School supply drives help struggling families in the Tri-Cities

Two local organizations are putting on different school supply drives to lower back to school costs for those who need it most.

TRI-CITIES, Wash. -- For many students come August, a freshly sharpened box of colored pencils is just one more item they'll check off their list of school supplies. But for kids who can't afford the supplies, being prepared for the first day of school is a distant dream.

From backpacks to binders and beyond, back-to school supply lists are exploding like never before, becoming a huge burden on struggling families in our community. Two local organizations are putting on different school supply drives to lower back to school costs for those who need it most.

“Let us take this burden off of you,” explained Caitlyn Carroll with the Tri-City Union Gospel Mission. “Hey, we can give your kids coats, that’s not a problem, go ahead and pay your electric bill this month, go ahead and pay your rent, we’ve got you, we’ve got pens, we’ve got paper!”

Carroll is running a drive for 300 underprivileged kids who will be flooding TCUGM August 25-26 to pick out brand new school supplies, backpacks, coats and shoes.

“That’s what we do here, make sure that they’re confident and ready for school and always have what they need,” said Carroll.

S.H.A.K.E and 94.9 The Wolf are collecting school supplies and money for “Burst the Bus” at Toyota of Tri-Cities through 10 AM Monday. Their efforts help over 33,000 kids in poverty throughout 84 schools in Benton and Franklin Counties.

“A lot of kids come to school without the supplies that they need,” said Sixth Grade Teacher Jessica Gussenhoven from McClintock Elementary in Pasco. “They notice that the other kids have these things that they don’t have. It really affects their feeling of belonging in the school, and so if we could get these supplies in their hands and make them feel like they belong in school, learning is going to take place.”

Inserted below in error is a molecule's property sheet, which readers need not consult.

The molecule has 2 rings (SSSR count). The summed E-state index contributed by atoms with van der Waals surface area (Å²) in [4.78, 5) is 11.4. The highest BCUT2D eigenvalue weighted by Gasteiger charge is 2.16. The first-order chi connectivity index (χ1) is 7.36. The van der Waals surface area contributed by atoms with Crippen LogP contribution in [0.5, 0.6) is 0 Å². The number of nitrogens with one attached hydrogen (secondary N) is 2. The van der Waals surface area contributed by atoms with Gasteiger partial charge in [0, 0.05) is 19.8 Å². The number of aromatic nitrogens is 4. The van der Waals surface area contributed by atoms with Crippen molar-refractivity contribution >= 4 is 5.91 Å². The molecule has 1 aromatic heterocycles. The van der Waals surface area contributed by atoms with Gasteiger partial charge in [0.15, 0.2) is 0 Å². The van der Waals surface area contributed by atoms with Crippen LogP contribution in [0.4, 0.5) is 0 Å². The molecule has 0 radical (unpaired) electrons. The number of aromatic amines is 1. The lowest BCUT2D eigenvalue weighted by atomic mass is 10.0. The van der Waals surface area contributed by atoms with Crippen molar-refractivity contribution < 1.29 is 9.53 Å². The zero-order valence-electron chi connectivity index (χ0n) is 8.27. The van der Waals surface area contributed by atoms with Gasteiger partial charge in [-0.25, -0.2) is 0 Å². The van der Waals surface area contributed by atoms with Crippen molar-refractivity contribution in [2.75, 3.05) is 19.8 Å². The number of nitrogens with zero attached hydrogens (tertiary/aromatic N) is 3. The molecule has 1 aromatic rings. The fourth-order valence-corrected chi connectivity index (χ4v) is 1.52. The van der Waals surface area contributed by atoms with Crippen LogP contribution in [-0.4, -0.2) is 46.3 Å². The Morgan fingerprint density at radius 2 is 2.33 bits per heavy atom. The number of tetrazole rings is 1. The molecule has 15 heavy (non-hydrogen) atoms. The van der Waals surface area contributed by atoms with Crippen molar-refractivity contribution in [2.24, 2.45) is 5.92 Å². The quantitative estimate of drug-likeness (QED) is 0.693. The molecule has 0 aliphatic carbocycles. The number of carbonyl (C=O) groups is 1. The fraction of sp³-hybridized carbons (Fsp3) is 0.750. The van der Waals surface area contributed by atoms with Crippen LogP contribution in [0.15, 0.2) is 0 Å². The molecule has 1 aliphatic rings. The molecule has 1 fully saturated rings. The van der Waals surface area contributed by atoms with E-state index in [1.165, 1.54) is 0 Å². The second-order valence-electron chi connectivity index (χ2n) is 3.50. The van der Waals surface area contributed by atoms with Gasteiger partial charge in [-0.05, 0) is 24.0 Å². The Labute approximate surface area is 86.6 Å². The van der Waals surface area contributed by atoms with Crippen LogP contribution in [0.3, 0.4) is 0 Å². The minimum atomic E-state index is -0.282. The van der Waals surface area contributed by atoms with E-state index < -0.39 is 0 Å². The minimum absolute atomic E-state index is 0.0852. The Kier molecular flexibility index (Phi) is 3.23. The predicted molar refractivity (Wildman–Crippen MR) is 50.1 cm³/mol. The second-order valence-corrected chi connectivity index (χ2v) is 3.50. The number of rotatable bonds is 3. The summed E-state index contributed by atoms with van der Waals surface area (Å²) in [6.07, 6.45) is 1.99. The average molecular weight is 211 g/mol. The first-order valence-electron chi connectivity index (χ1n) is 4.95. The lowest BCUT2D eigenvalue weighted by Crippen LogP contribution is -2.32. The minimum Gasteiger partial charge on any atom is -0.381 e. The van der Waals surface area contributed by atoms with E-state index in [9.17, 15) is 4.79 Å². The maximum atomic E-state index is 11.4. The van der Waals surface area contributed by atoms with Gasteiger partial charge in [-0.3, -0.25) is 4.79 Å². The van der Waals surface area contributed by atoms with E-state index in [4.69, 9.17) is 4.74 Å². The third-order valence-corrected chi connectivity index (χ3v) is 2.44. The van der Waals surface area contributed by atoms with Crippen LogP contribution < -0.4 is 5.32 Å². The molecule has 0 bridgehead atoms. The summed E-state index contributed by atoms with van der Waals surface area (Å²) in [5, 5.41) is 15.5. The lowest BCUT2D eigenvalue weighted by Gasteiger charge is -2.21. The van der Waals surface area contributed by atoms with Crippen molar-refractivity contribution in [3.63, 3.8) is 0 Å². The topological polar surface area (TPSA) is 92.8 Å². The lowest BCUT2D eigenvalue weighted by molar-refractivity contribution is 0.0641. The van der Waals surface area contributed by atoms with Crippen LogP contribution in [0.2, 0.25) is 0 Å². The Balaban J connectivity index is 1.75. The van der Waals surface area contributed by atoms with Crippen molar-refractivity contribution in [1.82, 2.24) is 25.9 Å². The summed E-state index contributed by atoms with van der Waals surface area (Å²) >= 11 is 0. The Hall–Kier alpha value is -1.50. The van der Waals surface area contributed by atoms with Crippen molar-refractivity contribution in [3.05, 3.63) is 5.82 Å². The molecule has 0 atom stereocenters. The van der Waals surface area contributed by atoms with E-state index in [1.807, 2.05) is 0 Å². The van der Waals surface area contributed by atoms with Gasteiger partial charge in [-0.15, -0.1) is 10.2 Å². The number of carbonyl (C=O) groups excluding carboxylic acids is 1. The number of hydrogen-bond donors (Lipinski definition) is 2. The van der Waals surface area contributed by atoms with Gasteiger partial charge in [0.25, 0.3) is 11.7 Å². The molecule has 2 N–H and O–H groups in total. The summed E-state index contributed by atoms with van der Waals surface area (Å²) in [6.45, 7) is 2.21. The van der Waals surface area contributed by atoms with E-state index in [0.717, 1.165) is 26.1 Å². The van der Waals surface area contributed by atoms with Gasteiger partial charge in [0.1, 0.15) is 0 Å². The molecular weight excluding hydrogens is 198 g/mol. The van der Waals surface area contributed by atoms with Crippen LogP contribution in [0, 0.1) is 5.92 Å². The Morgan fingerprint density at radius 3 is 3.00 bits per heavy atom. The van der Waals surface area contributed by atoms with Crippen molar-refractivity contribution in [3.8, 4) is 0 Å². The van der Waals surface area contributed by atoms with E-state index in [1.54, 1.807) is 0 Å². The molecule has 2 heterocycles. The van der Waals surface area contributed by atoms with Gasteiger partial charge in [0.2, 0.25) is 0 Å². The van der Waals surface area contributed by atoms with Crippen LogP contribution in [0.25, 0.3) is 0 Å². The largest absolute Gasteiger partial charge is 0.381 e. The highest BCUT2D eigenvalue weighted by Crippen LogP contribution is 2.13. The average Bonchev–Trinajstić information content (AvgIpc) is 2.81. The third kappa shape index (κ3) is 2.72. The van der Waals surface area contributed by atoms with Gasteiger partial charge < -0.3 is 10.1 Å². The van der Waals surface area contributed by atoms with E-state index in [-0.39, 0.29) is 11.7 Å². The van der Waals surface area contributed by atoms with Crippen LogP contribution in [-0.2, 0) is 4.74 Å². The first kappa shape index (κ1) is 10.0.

These charitable efforts don’t just support the kids, but also the teachers.

“A lot of teachers including myself will go out and buy those supplies themselves and it just makes it so we have to put more time and effort into it,” said Gussenhoven. “But we’ll do it to make sure that kids have supplies they need, so this is so helpful, things like this are great for the community, great for those kids, great for the teachers, and schools in general.”

Both TCUGM and “Burst the Bus” see an overflow of primary education donations piling up. Many donators forget that middle schoolers and high schoolers need bigger shoes, backpacks, college ruled paper, or three-ring pencil pouches.

“It’s always good to have people ask what supplies you need to be a better teacher and for your kids to be better students,” said Richland High Teacher Stuart Allen.

A thoughtful donation could make the difference between a kid making it through graduation or not.

“For the kids who kind of slip through the cracks, you’ve got to be able to recognize that as a teacher,” explained Allen. “You’ve got to be able to say, ‘ok this kid needs that supply’, just simple stuff like ‘hey where’s your notebook today’, common stuff where a backpack would help that kid show up with everything that day. That’s what I see in my class.”

“Burst the Bus” is accepting school supply donations through the weekend until Monday morning. Visit their Facebook page for more.

TCUGM is taking school supply and clothing donations until August 25th. Head to their Facebook page to learn more.

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